“Still It Makes Me Laugh, No Time to Die”: Methodological Reflections on Oxford Street

Ato Quayson

In responding to several commentaries on his book, Oxford Street, Accra: City Life and the Itineraries of Transnationalism, the author calls upon autobiographical memories and probes their relation to fieldwork and translational transactions between various languages, pointing out that there are no easy or single sources for entextualized anecdotes or slogans.

Más Arte Más Acción: Utopia’s 500th

This essay presents the work of Más Arte Más Acción, a UK–Colombian non-profit cultural foundation set up in 2009 by visual artist Fernando Arias and cultural manager Jonathan Colin.

Comic by Craig Klugman

The Health Humanities and the Future of Publishing

This paper discusses the evolution of the field of Health Humanities and examines the effects that changes in publishing may hold for its continued development, including open access, pre-print servers, textbooks, ebooks, blogs, and other innovations that might presage a non-print—and even post-text—future.

Los intelectuales africanos ante el fenómeno de las dictaduras

A menudo me preguntan para qué sirve la literatura en las sociedades africanas. Desde fuera, resultan incomprensibles tantas horas de…

Zhuangzi Dreaming of a Butterfly, Ming dynasty, mid-16th century, ink on silk.

Cosmographic Experiments: Thinking, Doing, and Being with Classical Chinese Medicine

Mei Zhan

In questioning the status of materialist theory and the process of theorization in traditional Chinese medicine, and in postsocialist life more broadly speaking, classical Chinese medicine advocates imagine nondialectical materialisms as immanent ways of thinking, doing, and being in the world.

Pume Bylex's Tourist City

"Illuminating the Hole": Kinshasa’s Makeovers Between Dream and Reality

I examine the history of modern urban planning ideas and makeover models in the capital city of Kinshasa, Congo, with specific reference to the career of Pume Bylex. These proposed and attempted makeovers are looked at in the historical, cultural, and social context of Kinshasa itself, specifically regarding its colonial past, its prevailing mysticism, and its residents’ collective yearning for a dream city and a utopia that removes them from the reality of the actual city and nation they inhabit.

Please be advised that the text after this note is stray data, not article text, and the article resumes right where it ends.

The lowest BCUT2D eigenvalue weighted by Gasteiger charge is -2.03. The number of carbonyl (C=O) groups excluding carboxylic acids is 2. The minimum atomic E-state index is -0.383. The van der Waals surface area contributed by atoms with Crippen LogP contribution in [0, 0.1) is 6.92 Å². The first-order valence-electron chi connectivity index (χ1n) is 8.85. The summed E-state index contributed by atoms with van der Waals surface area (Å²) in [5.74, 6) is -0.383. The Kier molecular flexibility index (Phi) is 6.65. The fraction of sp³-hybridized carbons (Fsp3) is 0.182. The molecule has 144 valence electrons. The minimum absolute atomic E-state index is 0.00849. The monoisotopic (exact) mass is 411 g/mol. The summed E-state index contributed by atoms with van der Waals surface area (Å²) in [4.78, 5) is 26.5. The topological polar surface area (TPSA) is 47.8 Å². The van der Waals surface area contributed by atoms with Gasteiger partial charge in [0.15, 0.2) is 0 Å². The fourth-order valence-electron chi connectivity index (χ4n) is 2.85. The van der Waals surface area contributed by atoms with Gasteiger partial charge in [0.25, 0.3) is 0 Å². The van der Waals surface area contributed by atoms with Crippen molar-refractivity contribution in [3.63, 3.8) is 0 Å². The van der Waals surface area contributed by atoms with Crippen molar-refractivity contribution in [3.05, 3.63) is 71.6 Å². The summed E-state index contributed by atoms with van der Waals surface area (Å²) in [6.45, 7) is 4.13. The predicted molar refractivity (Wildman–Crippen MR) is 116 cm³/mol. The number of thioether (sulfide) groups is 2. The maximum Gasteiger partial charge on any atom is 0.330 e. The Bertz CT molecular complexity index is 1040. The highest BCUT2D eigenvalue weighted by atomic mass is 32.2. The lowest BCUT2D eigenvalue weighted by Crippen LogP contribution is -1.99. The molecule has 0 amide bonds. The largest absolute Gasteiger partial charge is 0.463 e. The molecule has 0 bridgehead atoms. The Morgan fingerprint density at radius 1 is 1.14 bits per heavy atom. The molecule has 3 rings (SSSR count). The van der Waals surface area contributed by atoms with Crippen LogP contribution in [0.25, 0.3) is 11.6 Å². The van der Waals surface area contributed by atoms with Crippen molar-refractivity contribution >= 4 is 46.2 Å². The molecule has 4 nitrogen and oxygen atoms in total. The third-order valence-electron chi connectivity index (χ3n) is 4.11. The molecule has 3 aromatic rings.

Man Collecting a blood sample from a Tibetan subject

Genetic Origami in Asian Experiments

Aihwa Ong

How can the humanities and social sciences can be blended in a contemporary inquiry into the flow of bioscience to sites in Asia?

Lebanese women wave their national flag and hold placards as they take part in a protest in Beirut

Environmental Activism in the Middle East: Prospects and Challenges

The 2011 uprisings in the Arab world catalyzed scholarly interest in developing a more nuanced understanding of the dynamics of…

What Water Teaches: Wissenschaft in the Age of Sea Level Rise

Does the sense of urgency occasioned by global warming and sea level rise have the power to reshape the humanities? Insofar as sea level rise will affect thousands of institutions of education and culture in coastal cities, the answer is yes.

Douglas Bleakley, father of Alan Bleakley, behind the wheel of a Jaguar c.1946

Don’t Breathe a Word: A Psychoanalysis of Medicine’s Inflations

Modern medicine has achieved great things but, like all institutions, it has significant flaws. Medicine’s major flaw is inflation, appearing in a variety of guises and intensities as the following: overconfidence, arrogance, self-importance, narcissism, authoritarianism, impulsivity or lack of reflection, fear of failure, intolerance of ambiguity, and overdeterminism.